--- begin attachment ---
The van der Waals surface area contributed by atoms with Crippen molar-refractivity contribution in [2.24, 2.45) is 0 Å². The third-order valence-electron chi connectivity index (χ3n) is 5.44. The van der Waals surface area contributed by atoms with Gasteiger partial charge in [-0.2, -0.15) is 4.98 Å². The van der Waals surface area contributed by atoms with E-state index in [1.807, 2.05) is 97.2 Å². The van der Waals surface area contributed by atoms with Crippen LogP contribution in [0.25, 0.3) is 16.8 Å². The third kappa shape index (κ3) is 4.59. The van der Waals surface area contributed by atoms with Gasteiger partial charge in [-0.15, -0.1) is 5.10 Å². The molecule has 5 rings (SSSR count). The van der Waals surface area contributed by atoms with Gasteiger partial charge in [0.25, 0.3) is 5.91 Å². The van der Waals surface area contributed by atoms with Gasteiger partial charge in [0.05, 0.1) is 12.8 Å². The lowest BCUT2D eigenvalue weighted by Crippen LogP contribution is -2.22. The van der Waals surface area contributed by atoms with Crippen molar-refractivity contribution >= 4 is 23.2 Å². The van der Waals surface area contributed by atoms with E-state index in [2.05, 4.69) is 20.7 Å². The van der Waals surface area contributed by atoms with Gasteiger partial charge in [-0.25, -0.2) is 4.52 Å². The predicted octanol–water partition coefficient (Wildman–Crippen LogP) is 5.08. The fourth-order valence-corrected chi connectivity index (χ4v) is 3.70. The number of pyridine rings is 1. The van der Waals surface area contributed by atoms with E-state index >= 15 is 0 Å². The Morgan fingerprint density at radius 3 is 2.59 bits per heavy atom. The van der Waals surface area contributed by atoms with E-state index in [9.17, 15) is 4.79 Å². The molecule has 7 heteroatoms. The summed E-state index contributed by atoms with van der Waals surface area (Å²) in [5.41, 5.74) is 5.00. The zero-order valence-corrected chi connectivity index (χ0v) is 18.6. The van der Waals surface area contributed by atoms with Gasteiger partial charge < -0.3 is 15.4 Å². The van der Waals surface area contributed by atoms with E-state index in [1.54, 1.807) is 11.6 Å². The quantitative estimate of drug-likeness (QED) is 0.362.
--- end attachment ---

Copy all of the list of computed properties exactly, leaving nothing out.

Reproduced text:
The van der Waals surface area contributed by atoms with Crippen molar-refractivity contribution in [2.24, 2.45) is 0 Å². The third-order valence-electron chi connectivity index (χ3n) is 5.44. The van der Waals surface area contributed by atoms with Gasteiger partial charge in [-0.2, -0.15) is 4.98 Å². The van der Waals surface area contributed by atoms with E-state index in [1.807, 2.05) is 97.2 Å². The van der Waals surface area contributed by atoms with Crippen LogP contribution in [0.25, 0.3) is 16.8 Å². The third kappa shape index (κ3) is 4.59. The van der Waals surface area contributed by atoms with Gasteiger partial charge in [-0.15, -0.1) is 5.10 Å². The molecule has 5 rings (SSSR count). The van der Waals surface area contributed by atoms with Gasteiger partial charge in [0.25, 0.3) is 5.91 Å². The van der Waals surface area contributed by atoms with Gasteiger partial charge in [0.05, 0.1) is 12.8 Å². The lowest BCUT2D eigenvalue weighted by Crippen LogP contribution is -2.22. The van der Waals surface area contributed by atoms with Crippen molar-refractivity contribution >= 4 is 23.2 Å². The van der Waals surface area contributed by atoms with E-state index in [2.05, 4.69) is 20.7 Å². The van der Waals surface area contributed by atoms with Gasteiger partial charge in [-0.25, -0.2) is 4.52 Å². The predicted octanol–water partition coefficient (Wildman–Crippen LogP) is 5.08. The fourth-order valence-corrected chi connectivity index (χ4v) is 3.70. The number of pyridine rings is 1. The van der Waals surface area contributed by atoms with E-state index >= 15 is 0 Å². The Morgan fingerprint density at radius 3 is 2.59 bits per heavy atom. The van der Waals surface area contributed by atoms with E-state index in [9.17, 15) is 4.79 Å². The molecule has 7 heteroatoms. The summed E-state index contributed by atoms with van der Waals surface area (Å²) in [5.41, 5.74) is 5.00. The zero-order valence-corrected chi connectivity index (χ0v) is 18.6. The van der Waals surface area contributed by atoms with Gasteiger partial charge < -0.3 is 15.4 Å². The van der Waals surface area contributed by atoms with E-state index in [1.54, 1.807) is 11.6 Å². The quantitative estimate of drug-likeness (QED) is 0.362.